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Florida appeals court suggests parents do not have legal standing in school mask lawsuit

In a recent opinion, which is not any final decision, the appeals court indicated it agreed with DeSantis' administration on several issues.

TALLAHASSEE, Fla. — A Florida appeals court on Wednesday indicated parents who are locked in a court battle with the state over its mask mandate ban may not have legal grounds to challenge the executive order.

Florida's 1st District Court of Appeals filed a new opinion explaining its decision to block Judge John C. Cooper's removal of an automatic stay that temporarily allowed mask policies across the state. In September, the appeals court allowed the state to reinstate its stay while the case went through the appeals process. 

Cooper's decision to remove the stay came after he decided Florida Gov. Ron DeSantis crossed his constitutional authority by issuing the executive order directing the Florida Department of Education and Department of Health to issue emergency rules “protecting the rights of parents to make this decision about wearing masks for their children.”

In its latest opinion, which is not any final decision, the appeals court indicated it agreed with DeSantis' administration on several issues. One of those being that the parents who filed the lawsuit did not have enough standing to challenge the order.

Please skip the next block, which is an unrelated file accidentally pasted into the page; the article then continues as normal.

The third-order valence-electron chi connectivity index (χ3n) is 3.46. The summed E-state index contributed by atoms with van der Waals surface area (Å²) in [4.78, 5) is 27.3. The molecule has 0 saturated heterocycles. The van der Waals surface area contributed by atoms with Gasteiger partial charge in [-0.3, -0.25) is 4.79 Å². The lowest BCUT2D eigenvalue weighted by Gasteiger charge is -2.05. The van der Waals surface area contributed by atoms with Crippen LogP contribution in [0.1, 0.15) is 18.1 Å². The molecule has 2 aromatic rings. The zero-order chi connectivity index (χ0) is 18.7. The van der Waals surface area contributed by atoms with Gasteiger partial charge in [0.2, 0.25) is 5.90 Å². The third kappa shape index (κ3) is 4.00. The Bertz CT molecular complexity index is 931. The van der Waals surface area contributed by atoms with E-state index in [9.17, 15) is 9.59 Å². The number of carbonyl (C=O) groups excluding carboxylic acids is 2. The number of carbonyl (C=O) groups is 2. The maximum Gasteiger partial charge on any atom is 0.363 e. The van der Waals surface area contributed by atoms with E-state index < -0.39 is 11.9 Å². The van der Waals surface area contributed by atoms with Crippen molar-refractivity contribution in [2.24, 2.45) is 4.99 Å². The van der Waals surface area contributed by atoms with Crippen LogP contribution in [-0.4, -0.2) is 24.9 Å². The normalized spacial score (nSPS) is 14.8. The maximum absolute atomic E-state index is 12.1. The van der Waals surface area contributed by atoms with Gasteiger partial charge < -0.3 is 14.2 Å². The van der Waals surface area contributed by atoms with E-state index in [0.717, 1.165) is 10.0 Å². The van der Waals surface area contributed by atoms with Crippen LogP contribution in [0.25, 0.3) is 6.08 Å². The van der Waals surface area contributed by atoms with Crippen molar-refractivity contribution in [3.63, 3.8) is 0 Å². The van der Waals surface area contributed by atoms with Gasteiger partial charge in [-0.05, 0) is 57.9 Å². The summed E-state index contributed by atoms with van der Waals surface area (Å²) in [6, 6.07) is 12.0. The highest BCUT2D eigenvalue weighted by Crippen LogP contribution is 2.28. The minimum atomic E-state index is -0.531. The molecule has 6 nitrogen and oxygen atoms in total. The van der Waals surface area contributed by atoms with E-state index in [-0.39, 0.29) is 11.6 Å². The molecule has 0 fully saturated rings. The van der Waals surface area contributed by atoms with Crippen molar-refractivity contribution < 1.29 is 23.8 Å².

"The appellees are a group of parents and public-school students who suffered no injury from any alleged "usurpation" of authority, so they did not appear to have established an injury in fact that could support standing," the court wrote.

RELATED: Feds move to block Florida from withholding funding from school districts over mask mandates

RELATED: Florida withholds funding from 2 school districts over mask mandates

On top of this, the court also said the parents lacked legal standing because "the executive order did not appear to take any state action against them."

At the center of Cooper's ruling was the state's Parents' Bill of Rights, which gave parents the final say on whether or not they would allow their children to be subjected to COVID-19 safety protocols. The appeals court said the parents did not argue that the order violated the new state law, but Cooper's decision did. 

"While the Parents’ Bill of Rights undoubtedly played a role in the governor’s issuance of the executive order—and was even pleaded as an affirmative defense—the appellees never sought relief in their complaint based on an alleged violation of the Parents’ Bill of Rights," the court wrote.

The DeSantis administration has been facing mounting court battles over its ban on mask policies. 

Recently, The U.S. Department of Education asked an administrative judge to block the state of Florida from slashing federal aid money to two school districts over their coronavirus mask mandates.  

Federal education leaders filed a complaint with the agency’s Office of Administrative Law Judges Thursday seeking a cease and desist order against Florida as well as a ruling that the state is in violation of federal law.  

The filing comes a day after Alachua and Broward counties said the state reduced their overall funding because they received federal grants meant to offset state penalties for their mask requirements.

The penalties are the latest development in an ongoing feud between the White House and Republican Gov. Ron DeSantis’ administration over coronavirus regulations.

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